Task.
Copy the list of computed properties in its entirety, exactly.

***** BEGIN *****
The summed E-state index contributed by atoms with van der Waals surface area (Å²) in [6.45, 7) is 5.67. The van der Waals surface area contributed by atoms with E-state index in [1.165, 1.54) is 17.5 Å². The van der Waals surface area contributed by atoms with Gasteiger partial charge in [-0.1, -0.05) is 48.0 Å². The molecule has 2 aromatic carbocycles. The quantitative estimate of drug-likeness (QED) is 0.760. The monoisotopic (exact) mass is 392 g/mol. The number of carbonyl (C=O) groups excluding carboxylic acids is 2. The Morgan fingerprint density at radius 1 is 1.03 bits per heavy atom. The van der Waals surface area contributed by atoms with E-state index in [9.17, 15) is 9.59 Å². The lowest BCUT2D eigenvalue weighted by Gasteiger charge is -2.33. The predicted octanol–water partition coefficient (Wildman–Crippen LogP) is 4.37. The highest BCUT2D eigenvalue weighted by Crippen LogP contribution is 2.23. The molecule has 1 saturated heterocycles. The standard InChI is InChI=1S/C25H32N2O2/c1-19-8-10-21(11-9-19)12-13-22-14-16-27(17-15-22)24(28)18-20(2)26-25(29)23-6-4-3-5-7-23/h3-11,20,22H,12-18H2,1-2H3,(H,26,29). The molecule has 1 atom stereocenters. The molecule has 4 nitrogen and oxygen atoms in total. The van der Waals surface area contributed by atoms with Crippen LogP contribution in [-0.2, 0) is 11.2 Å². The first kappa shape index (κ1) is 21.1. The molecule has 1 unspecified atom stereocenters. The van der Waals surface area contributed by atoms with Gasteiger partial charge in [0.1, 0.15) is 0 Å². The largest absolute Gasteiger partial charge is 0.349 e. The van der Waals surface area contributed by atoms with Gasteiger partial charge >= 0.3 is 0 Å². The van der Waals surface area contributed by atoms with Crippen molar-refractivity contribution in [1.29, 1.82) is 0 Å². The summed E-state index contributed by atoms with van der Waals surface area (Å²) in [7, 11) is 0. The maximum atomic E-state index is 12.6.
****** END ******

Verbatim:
The summed E-state index contributed by atoms with van der Waals surface area (Å²) in [6.45, 7) is 5.67. The van der Waals surface area contributed by atoms with E-state index in [1.165, 1.54) is 17.5 Å². The van der Waals surface area contributed by atoms with Gasteiger partial charge in [-0.1, -0.05) is 48.0 Å². The molecule has 2 aromatic carbocycles. The quantitative estimate of drug-likeness (QED) is 0.760. The monoisotopic (exact) mass is 392 g/mol. The number of carbonyl (C=O) groups excluding carboxylic acids is 2. The Morgan fingerprint density at radius 1 is 1.03 bits per heavy atom. The van der Waals surface area contributed by atoms with E-state index in [9.17, 15) is 9.59 Å². The lowest BCUT2D eigenvalue weighted by Gasteiger charge is -2.33. The predicted octanol–water partition coefficient (Wildman–Crippen LogP) is 4.37. The highest BCUT2D eigenvalue weighted by Crippen LogP contribution is 2.23. The molecule has 1 saturated heterocycles. The standard InChI is InChI=1S/C25H32N2O2/c1-19-8-10-21(11-9-19)12-13-22-14-16-27(17-15-22)24(28)18-20(2)26-25(29)23-6-4-3-5-7-23/h3-11,20,22H,12-18H2,1-2H3,(H,26,29). The molecule has 1 atom stereocenters. The molecule has 4 nitrogen and oxygen atoms in total. The van der Waals surface area contributed by atoms with Crippen LogP contribution in [-0.2, 0) is 11.2 Å². The first kappa shape index (κ1) is 21.1. The molecule has 1 unspecified atom stereocenters. The van der Waals surface area contributed by atoms with Gasteiger partial charge in [0.1, 0.15) is 0 Å². The largest absolute Gasteiger partial charge is 0.349 e. The van der Waals surface area contributed by atoms with Gasteiger partial charge >= 0.3 is 0 Å². The van der Waals surface area contributed by atoms with Crippen molar-refractivity contribution in [1.29, 1.82) is 0 Å². The summed E-state index contributed by atoms with van der Waals surface area (Å²) in [7, 11) is 0. The maximum atomic E-state index is 12.6.